By Terry Linhart
Over the past two years, Arbor Research Group partnered with Church Salary to conduct a comprehensive national research project on COVID and the Church, funded by Lilly Endowment as part of their ECFPL initiative. The 11 podcasts and the full report are on the Covid and The Church website.
As we surveyed, interviewed, and visited church leaders in person and online across the USA, we regularly heard about the jungle of church staffing. Hiring for a church can often feel like being asked to solve a Rubik’s Cube in the dark. This is made more difficult by a shorter list of applicants; the bench seems to be empty (we talk about that in episode 8).
While speaking at a church pastors’ conference north of Los Angeles, I attended a captivating seminar led by Matt Steen. Matt co-founded Chemistry Staffing, perhaps the fastest-growing church staffing agency in the USA. They have a particular strength in placing people in associate roles, where most churches have significant needs and difficulty filling them.
It’s been 18 months since that seminar, but I continue to think about his content. Matt’s thoughts resonated with what we heard nationwide and in monthly conversations with pastors looking for staff. Matt’s image of the five parts of a stool was helpful for me, and I’ve kept the notes to prove it!
I got permission from Matt to share these, and I recommend connecting with him and his team at Chemistry Staffing if you’re a church looking to hire. If you’re not at a church, these five elements will still resonate with you and help you as you think about your team and potential hires.
The first leg of the hiring stool: Theology
The first leg of the stool is theological alignment. It’s more critical than the coffee on Sunday morning. Someone might tick all the boxes on paper, but you’re in for a bumpy ride if their theology clashes with your church’s like plaid on stripes. So, dig deep and ask all of the questions. Don’t assume their theology lines up from top to bottom. Spend time dancing with the hot-button issues so you’re confident about theological understanding and their prowess. But remember, not every doctrine is a hill to die on.
How to: Have a candid chat about theology before you shake hands. Play those deal-breakers and dealmakers like you’re sorting through a deck of cards. And if you hit a joker, remember, it’s okay to reshuffle.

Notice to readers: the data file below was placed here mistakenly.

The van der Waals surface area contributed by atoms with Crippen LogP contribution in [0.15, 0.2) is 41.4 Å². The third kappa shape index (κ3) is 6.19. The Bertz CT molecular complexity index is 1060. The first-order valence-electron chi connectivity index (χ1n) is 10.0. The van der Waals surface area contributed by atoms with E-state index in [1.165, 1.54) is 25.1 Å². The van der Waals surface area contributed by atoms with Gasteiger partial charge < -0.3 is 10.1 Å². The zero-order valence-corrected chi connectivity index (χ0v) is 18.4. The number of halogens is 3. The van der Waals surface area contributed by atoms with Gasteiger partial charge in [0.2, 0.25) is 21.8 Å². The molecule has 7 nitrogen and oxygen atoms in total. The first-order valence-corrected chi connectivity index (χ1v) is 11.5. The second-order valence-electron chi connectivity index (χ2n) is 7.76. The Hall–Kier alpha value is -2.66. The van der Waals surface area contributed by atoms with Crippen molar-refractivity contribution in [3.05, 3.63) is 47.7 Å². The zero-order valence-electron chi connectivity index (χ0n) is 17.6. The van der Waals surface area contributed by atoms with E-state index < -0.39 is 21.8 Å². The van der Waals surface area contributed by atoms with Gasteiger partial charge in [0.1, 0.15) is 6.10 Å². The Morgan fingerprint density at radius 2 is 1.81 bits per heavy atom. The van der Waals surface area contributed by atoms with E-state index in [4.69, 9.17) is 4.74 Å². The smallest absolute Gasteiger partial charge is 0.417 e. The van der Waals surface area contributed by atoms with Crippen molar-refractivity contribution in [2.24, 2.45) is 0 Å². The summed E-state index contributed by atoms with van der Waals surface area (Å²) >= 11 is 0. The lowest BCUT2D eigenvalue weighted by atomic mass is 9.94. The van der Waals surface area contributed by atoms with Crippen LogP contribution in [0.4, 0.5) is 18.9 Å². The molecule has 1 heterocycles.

The second leg of the stool: Cultural Competency
The second leg of the stool is cultural competency. It’s knowing the subtle differences between a sermon that’ll soar in Texas versus one that’ll tank in the Midwest. It’s about knowing how your local community differs from the one 50 miles away. Can they speak to those over 60 years of age appropriately? How about to those under 25? Understanding the local culture is like knowing exactly how much hot sauce to put on your tacos — too little and it’s bland; too much and you’re on fire.
How to: As part of the hiring process, have your candidates mingle with the community. It’s the only way to see if they can blend like a local or stick out like a tourist. I had a church in Florida do that with me when I came out of college, and they decided I wasn’t a good fit. And I wasn’t.
The third leg of the hiring stool: Personality Fit
Back in the day, charisma or skills alone could get you the job. But now? It’s about meshing with the existing team. Organizations used to be less concerned about a good personality, but in this age of social media and 24/7 reactions, churches need to make sure a person is a good fit with the team and is well-received by others. You want someone who treats the congregation well, not just as faces in the pews.
How to: Whip out those personality tests like you’re a CIA recruiter. Myers-Briggs, DISC, and Enneagram—make it a party. Mix and match personality tests. It’s not about the label; it’s about the blend. Watch the candidate meet a group of strangers for the first time. If married, observe how they treat their spouse during the interview process.
The fourth leg of the hiring stool: Skills and Abilities
It’s not about the flashy resume, but can they do the job? Really do it? Look past the surface and ignore (for a moment) their reputation. Sure, they can speak/preach, but can they inspire? You want to look for demonstrated experience in the past. Learn what their top skills are and where they may struggle.
How to: Dive into their past experiences like you’re looking for buried treasure. You want proven skills, not just shiny potential. The Working Genius profile is helpful here.
The seat of the stool: Chemistry
Matt called “chemistry” the seat that the other four legs support. We’re talking: do they have the kind of spark that shows they’ll jive with your team? It’s about the gut feeling you and your key team members get when you all think about working with them daily.
How to: Ask yourself if you’d invite them over for a casual BBQ or to spend an afternoon at a park. If you’re not feeling it, neither will your congregation.
There you have it. Matt Steen’s seminar was a gold mine for figuring out the hiring game. We all can share stories of instances where a hiring committee failed to explore one of these five areas, and it came crashing down a year and a half later.
Keep these five critical components in mind, and you won’t just fill a position; you’ll be taking a strong step toward building a ministry “dream team” in your corner of the world.